"Smart, audacious and often hilarious. Takes everything you thought you knew about parenting and turns it on its ear." - Jennifer Jason Leigh

Leave Them Kids Alone

It was a gorgeous, clear Southern California morning. An easter egg hunt had just commenced. Life was good.

Except…

My son wasn’t looking for the eggs.  He was fascinated by the cat door to our friend’s house or maybe he was fascinated by the cat. From where I was standing, I couldn’t quite tell what had struck his fancy. Whatever the case, he wasn’t looking for eggs like the other kids. And our dear friend, who’d been so lovely to set the whole thing up, didn’t want him to miss out on the fun. So he said,

“Hudson! There are no eggs there…come and look over here.”

Hudson stayed where he was. And continued to do whatever it was that he was doing.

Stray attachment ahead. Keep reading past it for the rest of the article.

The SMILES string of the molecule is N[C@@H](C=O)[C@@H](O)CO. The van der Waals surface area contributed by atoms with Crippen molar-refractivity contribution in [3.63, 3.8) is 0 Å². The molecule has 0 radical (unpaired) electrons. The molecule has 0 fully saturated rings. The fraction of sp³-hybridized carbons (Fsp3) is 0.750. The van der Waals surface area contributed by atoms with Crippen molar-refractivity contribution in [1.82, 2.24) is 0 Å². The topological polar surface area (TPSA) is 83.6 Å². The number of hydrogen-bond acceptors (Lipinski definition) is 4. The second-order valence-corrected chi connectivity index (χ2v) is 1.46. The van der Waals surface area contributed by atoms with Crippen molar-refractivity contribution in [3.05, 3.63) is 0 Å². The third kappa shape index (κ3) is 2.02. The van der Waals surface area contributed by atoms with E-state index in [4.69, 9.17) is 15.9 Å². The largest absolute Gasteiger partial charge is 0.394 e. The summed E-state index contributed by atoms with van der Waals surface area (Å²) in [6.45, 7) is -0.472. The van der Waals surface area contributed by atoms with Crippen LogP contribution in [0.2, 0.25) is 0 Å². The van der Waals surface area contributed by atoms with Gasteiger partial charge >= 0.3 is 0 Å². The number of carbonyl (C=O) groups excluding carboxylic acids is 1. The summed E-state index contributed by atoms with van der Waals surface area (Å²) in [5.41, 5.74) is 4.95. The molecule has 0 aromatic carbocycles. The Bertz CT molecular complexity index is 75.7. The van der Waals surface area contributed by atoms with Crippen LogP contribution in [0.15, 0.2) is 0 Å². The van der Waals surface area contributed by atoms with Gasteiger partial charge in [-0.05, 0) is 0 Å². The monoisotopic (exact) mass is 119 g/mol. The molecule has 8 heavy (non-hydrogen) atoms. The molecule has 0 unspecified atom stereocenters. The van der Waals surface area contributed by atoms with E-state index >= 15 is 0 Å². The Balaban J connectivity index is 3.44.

Intervening gently I said, “Are you interested in the little door, Hudson? Do you see the cat?”

I was trying to show our friend that he had found something of interest to him, it may not be on the agenda, but he was enjoying himself. Everything was okay. I was on it.

Our friend didn’t quite get what I was indirectly trying to say and told Hudson once again that there were no eggs by him and that the hunt was over yonder. He even went over to him to steer him in the right direction.

I steeled myself.

Hudson slowly turned around and crumpled. Tears streamed down his face.

He said he wanted to go home. Over and over again. I took this to mean that he wasn’t feeling welcome here as he was, that being someone who was looking at a cat door and not for eggs.

I carried him over to a quiet area and acknowledged what he was saying.

“You want to go home Hudson. You were looking at something and weren’t ready to look for eggs, is that right?”

Our friend finally understood what happened and apologized to Hudson. Which was so lovely of him to do. Usually people just explain to me how they didn’t do anything wrong. Not that it’s about right and wrong…